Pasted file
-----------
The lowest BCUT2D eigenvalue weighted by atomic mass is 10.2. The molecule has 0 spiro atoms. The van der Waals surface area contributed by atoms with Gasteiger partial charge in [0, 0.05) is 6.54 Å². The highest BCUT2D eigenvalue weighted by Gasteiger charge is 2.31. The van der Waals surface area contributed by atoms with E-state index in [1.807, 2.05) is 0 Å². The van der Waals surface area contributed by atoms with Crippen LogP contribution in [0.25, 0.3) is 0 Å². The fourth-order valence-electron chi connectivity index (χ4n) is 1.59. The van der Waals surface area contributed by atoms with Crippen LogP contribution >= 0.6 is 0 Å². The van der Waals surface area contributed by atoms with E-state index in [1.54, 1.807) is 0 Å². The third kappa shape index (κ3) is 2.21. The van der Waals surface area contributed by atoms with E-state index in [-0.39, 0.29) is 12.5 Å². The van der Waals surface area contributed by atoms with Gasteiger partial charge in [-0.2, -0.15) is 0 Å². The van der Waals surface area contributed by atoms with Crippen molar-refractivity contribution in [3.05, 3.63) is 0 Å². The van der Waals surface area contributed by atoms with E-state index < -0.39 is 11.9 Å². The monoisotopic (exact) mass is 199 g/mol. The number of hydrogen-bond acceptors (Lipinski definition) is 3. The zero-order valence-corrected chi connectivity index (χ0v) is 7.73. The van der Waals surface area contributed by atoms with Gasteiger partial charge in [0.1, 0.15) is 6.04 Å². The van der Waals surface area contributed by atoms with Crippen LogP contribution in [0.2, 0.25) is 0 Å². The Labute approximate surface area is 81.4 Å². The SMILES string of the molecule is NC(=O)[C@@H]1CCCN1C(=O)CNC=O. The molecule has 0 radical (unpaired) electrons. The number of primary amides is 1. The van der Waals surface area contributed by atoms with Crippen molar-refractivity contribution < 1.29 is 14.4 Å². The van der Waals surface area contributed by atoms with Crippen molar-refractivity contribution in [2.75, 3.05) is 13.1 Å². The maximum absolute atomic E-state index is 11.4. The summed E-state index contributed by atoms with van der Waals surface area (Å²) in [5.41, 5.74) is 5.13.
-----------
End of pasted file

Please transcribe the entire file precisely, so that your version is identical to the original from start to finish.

The lowest BCUT2D eigenvalue weighted by atomic mass is 10.2. The molecule has 0 spiro atoms. The van der Waals surface area contributed by atoms with Gasteiger partial charge in [0, 0.05) is 6.54 Å². The highest BCUT2D eigenvalue weighted by Gasteiger charge is 2.31. The van der Waals surface area contributed by atoms with E-state index in [1.807, 2.05) is 0 Å². The van der Waals surface area contributed by atoms with Crippen LogP contribution in [0.25, 0.3) is 0 Å². The fourth-order valence-electron chi connectivity index (χ4n) is 1.59. The van der Waals surface area contributed by atoms with Crippen LogP contribution >= 0.6 is 0 Å². The van der Waals surface area contributed by atoms with E-state index in [1.54, 1.807) is 0 Å². The third kappa shape index (κ3) is 2.21. The van der Waals surface area contributed by atoms with E-state index in [-0.39, 0.29) is 12.5 Å². The van der Waals surface area contributed by atoms with Gasteiger partial charge in [-0.2, -0.15) is 0 Å². The van der Waals surface area contributed by atoms with Crippen molar-refractivity contribution in [3.05, 3.63) is 0 Å². The van der Waals surface area contributed by atoms with E-state index < -0.39 is 11.9 Å². The monoisotopic (exact) mass is 199 g/mol. The number of hydrogen-bond acceptors (Lipinski definition) is 3. The zero-order valence-corrected chi connectivity index (χ0v) is 7.73. The van der Waals surface area contributed by atoms with Gasteiger partial charge in [0.1, 0.15) is 6.04 Å². The van der Waals surface area contributed by atoms with Crippen LogP contribution in [0.2, 0.25) is 0 Å². The Labute approximate surface area is 81.4 Å². The SMILES string of the molecule is NC(=O)[C@@H]1CCCN1C(=O)CNC=O. The molecule has 0 radical (unpaired) electrons. The number of primary amides is 1. The van der Waals surface area contributed by atoms with Crippen molar-refractivity contribution < 1.29 is 14.4 Å². The van der Waals surface area contributed by atoms with Crippen molar-refractivity contribution in [2.75, 3.05) is 13.1 Å². The maximum absolute atomic E-state index is 11.4. The summed E-state index contributed by atoms with van der Waals surface area (Å²) in [5.41, 5.74) is 5.13.